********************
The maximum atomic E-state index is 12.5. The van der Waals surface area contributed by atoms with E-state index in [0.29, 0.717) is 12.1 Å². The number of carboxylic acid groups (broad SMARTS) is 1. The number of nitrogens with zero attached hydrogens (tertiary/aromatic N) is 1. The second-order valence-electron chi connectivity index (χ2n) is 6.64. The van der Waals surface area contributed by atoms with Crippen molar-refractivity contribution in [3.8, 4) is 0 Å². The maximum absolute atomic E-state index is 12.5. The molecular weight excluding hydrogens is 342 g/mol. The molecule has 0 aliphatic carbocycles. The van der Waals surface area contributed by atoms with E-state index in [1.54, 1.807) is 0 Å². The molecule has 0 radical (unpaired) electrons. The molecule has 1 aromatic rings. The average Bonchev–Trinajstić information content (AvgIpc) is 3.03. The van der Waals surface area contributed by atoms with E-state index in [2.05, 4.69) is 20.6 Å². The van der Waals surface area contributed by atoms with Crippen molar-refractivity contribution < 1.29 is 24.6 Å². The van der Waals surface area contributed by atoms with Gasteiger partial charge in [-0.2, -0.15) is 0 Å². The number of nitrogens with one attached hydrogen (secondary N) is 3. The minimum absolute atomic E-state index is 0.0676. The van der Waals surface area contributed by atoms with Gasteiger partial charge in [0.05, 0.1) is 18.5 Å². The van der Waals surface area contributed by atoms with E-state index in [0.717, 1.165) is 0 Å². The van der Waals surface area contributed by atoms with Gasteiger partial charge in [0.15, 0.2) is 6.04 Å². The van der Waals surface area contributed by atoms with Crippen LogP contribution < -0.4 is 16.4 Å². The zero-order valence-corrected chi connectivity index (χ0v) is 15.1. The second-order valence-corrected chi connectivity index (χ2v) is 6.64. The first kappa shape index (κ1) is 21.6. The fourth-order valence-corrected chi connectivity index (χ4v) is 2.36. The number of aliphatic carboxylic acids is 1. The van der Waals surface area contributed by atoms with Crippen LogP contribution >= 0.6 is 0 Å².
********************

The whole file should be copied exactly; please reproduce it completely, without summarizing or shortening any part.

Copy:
The maximum atomic E-state index is 12.5. The van der Waals surface area contributed by atoms with E-state index in [0.29, 0.717) is 12.1 Å². The number of carboxylic acid groups (broad SMARTS) is 1. The number of nitrogens with zero attached hydrogens (tertiary/aromatic N) is 1. The second-order valence-electron chi connectivity index (χ2n) is 6.64. The van der Waals surface area contributed by atoms with Crippen molar-refractivity contribution in [3.8, 4) is 0 Å². The maximum absolute atomic E-state index is 12.5. The molecular weight excluding hydrogens is 342 g/mol. The molecule has 0 aliphatic carbocycles. The van der Waals surface area contributed by atoms with E-state index in [1.54, 1.807) is 0 Å². The molecule has 0 radical (unpaired) electrons. The molecule has 1 aromatic rings. The average Bonchev–Trinajstić information content (AvgIpc) is 3.03. The van der Waals surface area contributed by atoms with E-state index in [2.05, 4.69) is 20.6 Å². The van der Waals surface area contributed by atoms with Crippen molar-refractivity contribution < 1.29 is 24.6 Å². The van der Waals surface area contributed by atoms with Gasteiger partial charge in [-0.2, -0.15) is 0 Å². The number of nitrogens with one attached hydrogen (secondary N) is 3. The minimum absolute atomic E-state index is 0.0676. The van der Waals surface area contributed by atoms with Gasteiger partial charge in [0.05, 0.1) is 18.5 Å². The van der Waals surface area contributed by atoms with E-state index in [0.717, 1.165) is 0 Å². The van der Waals surface area contributed by atoms with Gasteiger partial charge in [0.15, 0.2) is 6.04 Å². The van der Waals surface area contributed by atoms with Crippen LogP contribution < -0.4 is 16.4 Å². The zero-order valence-corrected chi connectivity index (χ0v) is 15.1. The second-order valence-corrected chi connectivity index (χ2v) is 6.64. The first kappa shape index (κ1) is 21.6. The fourth-order valence-corrected chi connectivity index (χ4v) is 2.36. The number of aliphatic carboxylic acids is 1. The van der Waals surface area contributed by atoms with Crippen LogP contribution >= 0.6 is 0 Å².